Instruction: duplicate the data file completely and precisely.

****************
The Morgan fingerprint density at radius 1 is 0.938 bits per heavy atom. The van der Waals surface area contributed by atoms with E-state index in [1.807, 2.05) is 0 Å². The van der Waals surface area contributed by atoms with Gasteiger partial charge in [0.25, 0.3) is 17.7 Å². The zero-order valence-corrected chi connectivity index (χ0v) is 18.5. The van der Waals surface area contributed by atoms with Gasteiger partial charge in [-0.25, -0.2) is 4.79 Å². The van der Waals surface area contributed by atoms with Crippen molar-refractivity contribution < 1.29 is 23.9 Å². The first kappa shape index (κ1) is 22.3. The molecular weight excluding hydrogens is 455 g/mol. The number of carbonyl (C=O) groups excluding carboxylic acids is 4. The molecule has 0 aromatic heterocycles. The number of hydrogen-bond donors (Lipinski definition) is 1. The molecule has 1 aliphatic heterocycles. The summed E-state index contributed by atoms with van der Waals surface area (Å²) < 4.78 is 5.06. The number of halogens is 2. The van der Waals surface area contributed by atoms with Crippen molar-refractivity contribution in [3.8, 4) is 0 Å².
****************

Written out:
The Morgan fingerprint density at radius 1 is 0.938 bits per heavy atom. The van der Waals surface area contributed by atoms with E-state index in [1.807, 2.05) is 0 Å². The van der Waals surface area contributed by atoms with Gasteiger partial charge in [0.25, 0.3) is 17.7 Å². The zero-order valence-corrected chi connectivity index (χ0v) is 18.5. The van der Waals surface area contributed by atoms with Gasteiger partial charge in [-0.25, -0.2) is 4.79 Å². The van der Waals surface area contributed by atoms with Crippen molar-refractivity contribution < 1.29 is 23.9 Å². The first kappa shape index (κ1) is 22.3. The molecular weight excluding hydrogens is 455 g/mol. The number of carbonyl (C=O) groups excluding carboxylic acids is 4. The molecule has 0 aromatic heterocycles. The number of hydrogen-bond donors (Lipinski definition) is 1. The molecule has 1 aliphatic heterocycles. The summed E-state index contributed by atoms with van der Waals surface area (Å²) < 4.78 is 5.06. The number of halogens is 2. The van der Waals surface area contributed by atoms with Crippen molar-refractivity contribution in [3.8, 4) is 0 Å².